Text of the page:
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Fountain of Youth 

Young Alumni 2015 at HSU's First Street Gallery

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Young Alumni 2015 features works by 40 recent graduates from the Humboldt State University Art Department. While subject matter and execution can be bewilderingly diverse in a big group show like this, unifying themes surface once you spend time with the work. The show is essentially a core sample of young creativity — and as such, it offers an intriguing glimpse of what's in young artists' minds.

At the gallery entrance, Renée Calway's thought-provoking yet accessible "Bored of Education" invites viewers to comment on the distorted U.S. market for higher education by annotating a large-scale map of the United States with chalk.

To the right, "Impasse," a monumental mixed media painting by Lance Borowitz revisits the 1980s in search of a modern-day Everyman. Start at the bottom and let your eyes drift up: you'll see two stubby, mud-colored bodies, each of which sprouts a pair of shiny, violently colored heads made out of fragments of broken ceramics and plastic packaging. The grotesque head cluster way overshoots the boundaries of the original canvas, pushing at the margins of gallery space, while their dowdy bodies dwindle into irrelevance. We're looking at a bloated set of heads crammed with nothing but slick pictures and the detritus of recent purchases, a networked headspace in thrall to consumerism.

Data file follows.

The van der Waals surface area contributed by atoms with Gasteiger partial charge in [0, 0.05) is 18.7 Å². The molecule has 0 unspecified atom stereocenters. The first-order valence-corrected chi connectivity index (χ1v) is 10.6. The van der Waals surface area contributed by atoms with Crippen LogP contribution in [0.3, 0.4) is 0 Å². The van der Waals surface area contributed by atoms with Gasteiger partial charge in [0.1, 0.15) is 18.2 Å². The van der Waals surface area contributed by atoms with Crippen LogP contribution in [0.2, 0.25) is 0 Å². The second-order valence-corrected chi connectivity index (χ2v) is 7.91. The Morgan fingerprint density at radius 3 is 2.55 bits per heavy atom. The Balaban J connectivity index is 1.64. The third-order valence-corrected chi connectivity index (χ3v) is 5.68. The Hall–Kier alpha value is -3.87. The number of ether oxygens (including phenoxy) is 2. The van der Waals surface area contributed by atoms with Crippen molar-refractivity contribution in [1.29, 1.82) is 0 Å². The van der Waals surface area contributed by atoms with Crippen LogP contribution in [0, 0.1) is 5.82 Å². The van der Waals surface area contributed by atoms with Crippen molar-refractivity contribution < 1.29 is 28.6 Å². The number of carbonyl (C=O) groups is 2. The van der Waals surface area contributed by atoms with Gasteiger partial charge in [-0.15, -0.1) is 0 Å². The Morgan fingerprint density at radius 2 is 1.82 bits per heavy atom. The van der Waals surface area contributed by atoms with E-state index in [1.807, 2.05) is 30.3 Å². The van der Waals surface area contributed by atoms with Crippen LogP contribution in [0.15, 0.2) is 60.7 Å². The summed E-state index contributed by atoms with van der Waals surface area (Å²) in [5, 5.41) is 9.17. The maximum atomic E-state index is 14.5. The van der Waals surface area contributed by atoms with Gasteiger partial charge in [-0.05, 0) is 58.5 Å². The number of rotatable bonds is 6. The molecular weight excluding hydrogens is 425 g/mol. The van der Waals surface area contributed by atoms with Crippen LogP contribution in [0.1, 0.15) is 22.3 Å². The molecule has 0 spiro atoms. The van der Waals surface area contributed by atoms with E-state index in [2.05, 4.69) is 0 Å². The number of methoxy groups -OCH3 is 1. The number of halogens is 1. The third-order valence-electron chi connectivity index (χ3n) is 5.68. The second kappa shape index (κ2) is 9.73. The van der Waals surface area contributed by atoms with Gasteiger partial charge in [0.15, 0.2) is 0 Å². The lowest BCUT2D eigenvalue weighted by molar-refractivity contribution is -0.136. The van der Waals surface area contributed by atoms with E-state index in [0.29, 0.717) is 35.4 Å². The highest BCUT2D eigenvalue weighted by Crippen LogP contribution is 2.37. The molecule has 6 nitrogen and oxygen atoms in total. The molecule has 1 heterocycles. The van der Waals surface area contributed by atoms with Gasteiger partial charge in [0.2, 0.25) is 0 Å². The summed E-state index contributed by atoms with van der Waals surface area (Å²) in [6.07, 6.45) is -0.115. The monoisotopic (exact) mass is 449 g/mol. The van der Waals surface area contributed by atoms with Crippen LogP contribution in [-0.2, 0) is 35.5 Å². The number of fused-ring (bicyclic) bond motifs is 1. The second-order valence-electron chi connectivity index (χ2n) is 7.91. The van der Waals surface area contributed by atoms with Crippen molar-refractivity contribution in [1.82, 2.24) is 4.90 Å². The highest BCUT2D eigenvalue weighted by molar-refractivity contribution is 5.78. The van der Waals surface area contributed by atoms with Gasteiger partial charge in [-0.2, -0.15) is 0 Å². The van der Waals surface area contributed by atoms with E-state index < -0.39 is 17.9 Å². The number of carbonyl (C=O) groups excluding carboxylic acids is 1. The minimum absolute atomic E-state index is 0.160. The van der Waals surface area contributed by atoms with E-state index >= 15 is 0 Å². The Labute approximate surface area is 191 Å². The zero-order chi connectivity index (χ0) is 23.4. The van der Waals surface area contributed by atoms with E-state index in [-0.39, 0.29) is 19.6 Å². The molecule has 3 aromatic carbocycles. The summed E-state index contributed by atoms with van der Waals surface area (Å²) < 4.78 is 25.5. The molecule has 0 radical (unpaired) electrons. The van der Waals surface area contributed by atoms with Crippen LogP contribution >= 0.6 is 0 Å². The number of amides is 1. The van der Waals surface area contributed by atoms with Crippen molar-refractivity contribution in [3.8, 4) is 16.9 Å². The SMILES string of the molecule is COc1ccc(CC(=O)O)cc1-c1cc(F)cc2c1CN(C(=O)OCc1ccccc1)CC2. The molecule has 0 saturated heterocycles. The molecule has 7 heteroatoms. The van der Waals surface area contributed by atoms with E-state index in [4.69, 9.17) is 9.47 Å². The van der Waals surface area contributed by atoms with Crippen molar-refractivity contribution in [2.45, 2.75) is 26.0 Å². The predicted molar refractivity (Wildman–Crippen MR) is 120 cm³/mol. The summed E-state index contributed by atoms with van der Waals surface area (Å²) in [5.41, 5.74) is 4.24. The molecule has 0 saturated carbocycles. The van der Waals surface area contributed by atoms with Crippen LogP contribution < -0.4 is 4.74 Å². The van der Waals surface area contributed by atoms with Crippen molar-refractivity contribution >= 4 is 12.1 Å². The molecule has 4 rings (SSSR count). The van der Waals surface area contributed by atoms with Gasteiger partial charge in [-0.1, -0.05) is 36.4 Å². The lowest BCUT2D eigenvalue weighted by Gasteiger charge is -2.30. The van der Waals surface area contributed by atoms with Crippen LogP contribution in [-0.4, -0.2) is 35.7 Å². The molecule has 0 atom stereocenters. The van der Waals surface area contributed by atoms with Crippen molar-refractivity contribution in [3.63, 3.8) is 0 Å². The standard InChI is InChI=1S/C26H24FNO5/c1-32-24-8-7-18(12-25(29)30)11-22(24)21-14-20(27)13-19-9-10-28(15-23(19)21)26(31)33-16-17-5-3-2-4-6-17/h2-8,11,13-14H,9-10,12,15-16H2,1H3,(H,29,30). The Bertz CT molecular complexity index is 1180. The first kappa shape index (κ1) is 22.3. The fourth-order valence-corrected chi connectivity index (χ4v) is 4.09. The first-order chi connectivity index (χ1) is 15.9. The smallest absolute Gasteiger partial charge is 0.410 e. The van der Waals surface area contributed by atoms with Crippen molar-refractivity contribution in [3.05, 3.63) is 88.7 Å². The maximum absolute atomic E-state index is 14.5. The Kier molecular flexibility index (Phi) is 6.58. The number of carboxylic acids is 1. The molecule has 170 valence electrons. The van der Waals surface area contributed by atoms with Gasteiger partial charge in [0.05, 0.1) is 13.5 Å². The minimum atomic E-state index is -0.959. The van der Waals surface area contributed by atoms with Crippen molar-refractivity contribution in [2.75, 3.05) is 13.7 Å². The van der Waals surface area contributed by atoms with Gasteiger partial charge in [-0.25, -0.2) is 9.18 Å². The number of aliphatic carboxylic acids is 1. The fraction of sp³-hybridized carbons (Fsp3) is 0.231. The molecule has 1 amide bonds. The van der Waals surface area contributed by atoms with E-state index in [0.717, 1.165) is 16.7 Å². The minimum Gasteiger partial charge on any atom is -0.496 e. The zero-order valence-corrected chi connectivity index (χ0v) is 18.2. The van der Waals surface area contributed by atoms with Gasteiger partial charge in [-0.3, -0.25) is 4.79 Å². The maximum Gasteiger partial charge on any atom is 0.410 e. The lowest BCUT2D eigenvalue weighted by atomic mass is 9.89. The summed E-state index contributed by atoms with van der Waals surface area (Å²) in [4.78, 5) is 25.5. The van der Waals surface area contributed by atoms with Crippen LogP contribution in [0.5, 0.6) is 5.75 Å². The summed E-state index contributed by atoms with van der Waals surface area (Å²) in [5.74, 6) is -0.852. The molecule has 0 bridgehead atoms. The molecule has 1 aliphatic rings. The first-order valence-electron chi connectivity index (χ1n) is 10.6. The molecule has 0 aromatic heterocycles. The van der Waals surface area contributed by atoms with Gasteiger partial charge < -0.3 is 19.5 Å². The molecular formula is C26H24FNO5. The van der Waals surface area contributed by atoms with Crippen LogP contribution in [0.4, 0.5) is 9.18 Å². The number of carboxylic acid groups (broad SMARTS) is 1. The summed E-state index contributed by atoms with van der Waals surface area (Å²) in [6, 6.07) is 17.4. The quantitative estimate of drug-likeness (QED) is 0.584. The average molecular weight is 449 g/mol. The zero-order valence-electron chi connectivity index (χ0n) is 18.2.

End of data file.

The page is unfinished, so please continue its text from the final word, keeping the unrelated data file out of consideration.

There are shout-outs to Georg Baselitz and Julian Schnabel, two major figures of the bombastic neo-expressionism that dominated sectors of the New York art world during the 1980s. But there's a critical twist. At the close of the Me Decade, neo-expressionism resurrected the figure as a vehicle for ego; in contrast, Borowitz paints the figure in order to issue a savage, unironic report on the contemporary human condition.

Several of the strongest artists here use formally oriented processes that mirror or echo natural forces. Joseph Gustavson's brooding photographs show rocky coastlines wreathed in fog, battered by waves and almost lost to view. Alexandra Zotter shows small colonies of identical, organically shaped ceramic units executed in soft, matte colors that make them look oddly edible, like marzipan models of viruses. Lora Martin's suspended cylinder of white twine looks futuristic, yet homespun; think of it as a low-tech Star Trek teleporter, refashioned by the Amish for a post-apocalyptic desert cult. Brendan Bennett's interlocking ceramic units are similarly foreboding: They conjure a harsh, posthuman environment dominated by the primal forces of earth and fire.

Many artworks here offer visions of not fitting the confines of gender categories — or of growing up female in what can still be a deeply misogynistic culture. Artists have been making work that grapples with these subjects since the 1970s, but the themes continue to resonate — which suggests the degree to which true gender equality has yet to be achieved, and the degree to which hurtful objectification still plays a major role in girls' experiences.

Sharon Ruchte's fun, primitively styled painting "Guilty Pleasure" gives us a first-person POV of a whole CVS-load of cosmetics, lotions, hair and body products tumbled across a Barbie-pink bathroom countertop. It's like a painting Kim Kardashian might have made, if she had been raised by wolves.